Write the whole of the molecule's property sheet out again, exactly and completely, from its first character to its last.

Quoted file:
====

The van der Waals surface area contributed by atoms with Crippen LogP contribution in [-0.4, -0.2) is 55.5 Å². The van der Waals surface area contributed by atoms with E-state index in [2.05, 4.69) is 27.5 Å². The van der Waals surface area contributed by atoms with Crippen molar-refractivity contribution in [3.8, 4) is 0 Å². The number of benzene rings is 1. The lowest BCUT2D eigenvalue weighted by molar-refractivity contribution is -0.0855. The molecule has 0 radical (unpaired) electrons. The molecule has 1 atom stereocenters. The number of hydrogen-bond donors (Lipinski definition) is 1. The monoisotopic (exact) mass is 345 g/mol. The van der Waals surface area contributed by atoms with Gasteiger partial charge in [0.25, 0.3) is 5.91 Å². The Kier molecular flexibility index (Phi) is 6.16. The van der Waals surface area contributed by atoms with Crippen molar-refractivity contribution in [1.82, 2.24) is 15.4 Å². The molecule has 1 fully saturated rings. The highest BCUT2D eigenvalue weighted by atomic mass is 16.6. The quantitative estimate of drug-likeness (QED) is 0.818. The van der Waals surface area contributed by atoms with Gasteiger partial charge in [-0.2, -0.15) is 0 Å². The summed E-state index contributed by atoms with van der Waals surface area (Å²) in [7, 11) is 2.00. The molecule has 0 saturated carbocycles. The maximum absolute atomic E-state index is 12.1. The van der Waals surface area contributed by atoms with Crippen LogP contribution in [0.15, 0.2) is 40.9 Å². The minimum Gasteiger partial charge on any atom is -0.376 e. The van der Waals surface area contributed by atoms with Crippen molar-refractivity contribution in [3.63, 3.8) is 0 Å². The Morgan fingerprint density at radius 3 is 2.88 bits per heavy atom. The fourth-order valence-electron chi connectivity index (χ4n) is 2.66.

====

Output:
The van der Waals surface area contributed by atoms with Crippen LogP contribution in [-0.4, -0.2) is 55.5 Å². The van der Waals surface area contributed by atoms with E-state index in [2.05, 4.69) is 27.5 Å². The van der Waals surface area contributed by atoms with Crippen molar-refractivity contribution in [3.8, 4) is 0 Å². The number of benzene rings is 1. The lowest BCUT2D eigenvalue weighted by molar-refractivity contribution is -0.0855. The molecule has 0 radical (unpaired) electrons. The molecule has 1 atom stereocenters. The number of hydrogen-bond donors (Lipinski definition) is 1. The monoisotopic (exact) mass is 345 g/mol. The van der Waals surface area contributed by atoms with Gasteiger partial charge in [0.25, 0.3) is 5.91 Å². The Kier molecular flexibility index (Phi) is 6.16. The van der Waals surface area contributed by atoms with Crippen molar-refractivity contribution in [1.82, 2.24) is 15.4 Å². The molecule has 1 fully saturated rings. The highest BCUT2D eigenvalue weighted by atomic mass is 16.6. The quantitative estimate of drug-likeness (QED) is 0.818. The van der Waals surface area contributed by atoms with Gasteiger partial charge in [-0.2, -0.15) is 0 Å². The summed E-state index contributed by atoms with van der Waals surface area (Å²) in [7, 11) is 2.00. The molecule has 0 saturated carbocycles. The maximum absolute atomic E-state index is 12.1. The van der Waals surface area contributed by atoms with Crippen LogP contribution in [0.15, 0.2) is 40.9 Å². The minimum Gasteiger partial charge on any atom is -0.376 e. The van der Waals surface area contributed by atoms with Crippen molar-refractivity contribution in [3.63, 3.8) is 0 Å². The Morgan fingerprint density at radius 3 is 2.88 bits per heavy atom. The fourth-order valence-electron chi connectivity index (χ4n) is 2.66.